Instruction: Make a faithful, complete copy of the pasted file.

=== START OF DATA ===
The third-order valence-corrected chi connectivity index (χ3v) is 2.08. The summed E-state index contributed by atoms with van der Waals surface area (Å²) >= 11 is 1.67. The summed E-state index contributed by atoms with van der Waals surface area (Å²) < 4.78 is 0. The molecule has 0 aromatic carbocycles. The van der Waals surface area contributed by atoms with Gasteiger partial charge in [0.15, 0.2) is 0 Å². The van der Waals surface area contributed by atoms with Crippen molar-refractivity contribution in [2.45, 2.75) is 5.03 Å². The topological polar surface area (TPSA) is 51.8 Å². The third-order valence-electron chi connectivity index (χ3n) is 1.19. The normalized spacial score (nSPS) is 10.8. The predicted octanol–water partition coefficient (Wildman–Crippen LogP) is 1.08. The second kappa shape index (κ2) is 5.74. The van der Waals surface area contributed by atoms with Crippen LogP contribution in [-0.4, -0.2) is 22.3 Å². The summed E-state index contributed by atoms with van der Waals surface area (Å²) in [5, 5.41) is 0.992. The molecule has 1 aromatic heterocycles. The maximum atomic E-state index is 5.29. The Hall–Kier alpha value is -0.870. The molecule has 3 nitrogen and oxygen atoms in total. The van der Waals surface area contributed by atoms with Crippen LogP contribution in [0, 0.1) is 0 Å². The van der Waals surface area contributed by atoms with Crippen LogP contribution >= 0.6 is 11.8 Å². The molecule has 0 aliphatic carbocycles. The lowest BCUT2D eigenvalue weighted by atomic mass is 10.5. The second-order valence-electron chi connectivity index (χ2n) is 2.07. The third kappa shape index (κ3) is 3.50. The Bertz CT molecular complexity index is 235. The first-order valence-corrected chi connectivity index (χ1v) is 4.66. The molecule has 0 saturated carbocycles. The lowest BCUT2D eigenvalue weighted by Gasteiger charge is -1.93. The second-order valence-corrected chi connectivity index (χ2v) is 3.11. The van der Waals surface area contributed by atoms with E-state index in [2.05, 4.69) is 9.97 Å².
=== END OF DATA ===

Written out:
The third-order valence-corrected chi connectivity index (χ3v) is 2.08. The summed E-state index contributed by atoms with van der Waals surface area (Å²) >= 11 is 1.67. The summed E-state index contributed by atoms with van der Waals surface area (Å²) < 4.78 is 0. The molecule has 0 aromatic carbocycles. The van der Waals surface area contributed by atoms with Gasteiger partial charge in [0.15, 0.2) is 0 Å². The van der Waals surface area contributed by atoms with Crippen molar-refractivity contribution in [2.45, 2.75) is 5.03 Å². The topological polar surface area (TPSA) is 51.8 Å². The third-order valence-electron chi connectivity index (χ3n) is 1.19. The normalized spacial score (nSPS) is 10.8. The predicted octanol–water partition coefficient (Wildman–Crippen LogP) is 1.08. The second kappa shape index (κ2) is 5.74. The van der Waals surface area contributed by atoms with Crippen LogP contribution in [-0.4, -0.2) is 22.3 Å². The summed E-state index contributed by atoms with van der Waals surface area (Å²) in [5, 5.41) is 0.992. The molecule has 1 aromatic heterocycles. The maximum atomic E-state index is 5.29. The Hall–Kier alpha value is -0.870. The molecule has 3 nitrogen and oxygen atoms in total. The van der Waals surface area contributed by atoms with Crippen LogP contribution in [0, 0.1) is 0 Å². The van der Waals surface area contributed by atoms with Crippen LogP contribution >= 0.6 is 11.8 Å². The molecule has 0 aliphatic carbocycles. The lowest BCUT2D eigenvalue weighted by atomic mass is 10.5. The second-order valence-electron chi connectivity index (χ2n) is 2.07. The third kappa shape index (κ3) is 3.50. The Bertz CT molecular complexity index is 235. The first-order valence-corrected chi connectivity index (χ1v) is 4.66. The molecule has 0 saturated carbocycles. The lowest BCUT2D eigenvalue weighted by Gasteiger charge is -1.93. The second-order valence-corrected chi connectivity index (χ2v) is 3.11. The van der Waals surface area contributed by atoms with E-state index in [2.05, 4.69) is 9.97 Å².